Besides the ridiculous spin Mr. Nash and the Leader Post place on the issue — that it’s our responsibility to pass the problem we’ve created on to the next generation because they might be able to fix it — they have not solicited the opinion of anyone else in reaching their decision. Interestingly, Saskatoon anti-nuclear activists and others indicate that the Leader Post‘s sister publication in Saskatoon, the Star Phoenix, has refused to meet with representatives of the anti-nuclear movement. Their editorial is misleading in that it slants toward support for storing nuclear waste in Saskatchewan for economic and xyz reasons, but ends with a call for more study.

Before turning our back on another chance – particularly in a chronically underemployed region of the province – without testing out the risks and science behind it would be unconscionable.

In their not-so-subtle propaganda, the editorial boards of two of Saskatchewan’s daily newspapers demonstrate blatant bias to the nuclear industry and choose to ignore the research already conducted, research that says that for social and technical reasons nuclear waste should not be stored underground. But, oh, they obviously enjoy the appearance that they’ve done their research otherwise, why issue such a fatherly statement?

Now is a good time for everyone to learn more about the issue, even if the facility is ultimately located elsewhere. –<<a href="“>SP>

All this is to say that the public is being misinformed about a deadly substance, courtesy the mainstream media.

There oughta be a law.

7000 Generations Walk Against Nuclear Waste

Pinehouse to Regina 7000 Generations Walk Against Nuclear Waste

please think about where you can join us. Talk to your friends and family to see if they’re interested to support this walk by walking/driving/providing food /water/transportation etc.

Together in Community,

-Debby Morin Committee for Future Generations committeeforfuturegenerations@ Max Morin 306-865-9299
Let’s Be Active Participants in the Lives of Our Children’s Children

You can help by collecting signatures on the petition, see to print one off

July 26th Nuclear Waste Forum in Pinehouse at 1:00pm
July 27th Walk starting from Pinehouse

August 3rd Prince Albert – Rally of Support & music at the Memorial Square, City Hall at 12:00-2:00pm

August 7th Saskatoon- Benefit of Support for Walk Against Nuclear Waste – music & more 7:00-9:30pm at St. Thomas-Wesley United Church 808 20th St West at Ave H

August 8th Saskatoon – Rally of Support & music at City Hall Square 12:00-2:00pm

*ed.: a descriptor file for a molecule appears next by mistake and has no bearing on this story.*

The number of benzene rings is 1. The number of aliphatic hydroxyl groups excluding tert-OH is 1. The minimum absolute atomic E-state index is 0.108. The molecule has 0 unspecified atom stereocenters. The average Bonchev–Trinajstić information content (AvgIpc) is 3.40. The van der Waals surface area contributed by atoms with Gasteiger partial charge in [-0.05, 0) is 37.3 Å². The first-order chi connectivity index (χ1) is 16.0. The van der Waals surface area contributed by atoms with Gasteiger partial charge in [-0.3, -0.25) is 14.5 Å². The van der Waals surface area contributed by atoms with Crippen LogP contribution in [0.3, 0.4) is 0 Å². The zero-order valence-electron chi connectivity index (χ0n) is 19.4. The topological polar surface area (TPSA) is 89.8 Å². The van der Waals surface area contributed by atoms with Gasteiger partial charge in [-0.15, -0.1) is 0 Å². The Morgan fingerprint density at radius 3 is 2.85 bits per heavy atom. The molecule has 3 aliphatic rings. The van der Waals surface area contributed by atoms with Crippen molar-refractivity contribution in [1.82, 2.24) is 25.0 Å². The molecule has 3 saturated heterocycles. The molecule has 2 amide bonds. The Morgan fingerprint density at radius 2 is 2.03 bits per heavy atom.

August 16th Regina – March the Green Mile to the Saskatchewan Legislature, arrive @ noon

See attached for daily schedule and communities where the walk will be stopping,

For more details waste Things are evolving quickly so check it periodically.
Also dedicated walk page on the Clean Green website with audio interviews and more leangreensaskca/Home/learn-mor e/nuclear-waste/northerners-sa y-no-to-nuclear-waste

This is going to be an event to remember! Join in, lend a hand. For the Saskatoon part of the walk, benefit and rally email or call 653-1686

A point of clarification about the attached Itinerary: Some sections have groups walking simultaneously. See the 4th column called Section / Km for these details. For example, July 27th 4-27 = 4 groups with staggered starting places along the route, each walking 27 Km.

most sincerely, Karen Weingeist for the Coalition for a Clean Green Saskatchewan

The Elm Dance: Healing the World

Regina’s Making Peace Vigil and the Saskatchewan Singers of the Sacred Web invite you to join in the Elm Dance on Thursday, August 4 at noon on Scarth Street at 11th Avenue.

From its Latvian roots this intimate folk song has grown into the Elm Dance and is danced by circles of activists around the world, from Novozybkov, 100 miles downwind from Chernobyl, to the uranium mines of northern Saskatchewan.  

Danced with reverence for human and more than human life, and in solidarity with trees who breathe in what we breathe out, the dance begins always with the dancers saying together this statement of intention: ’We do this dance as a way of strengthening our intention to participate in the healing of this beloved planet,  its humans and all beings.’  

On this anniversary of the bombing of Hiroshima we dedicate this dance to all places and beings damaged by uranium mining, nuclear weapons, and nuclear power generation, including most recently Fukushima, Japan. 

join us in the elm dance poster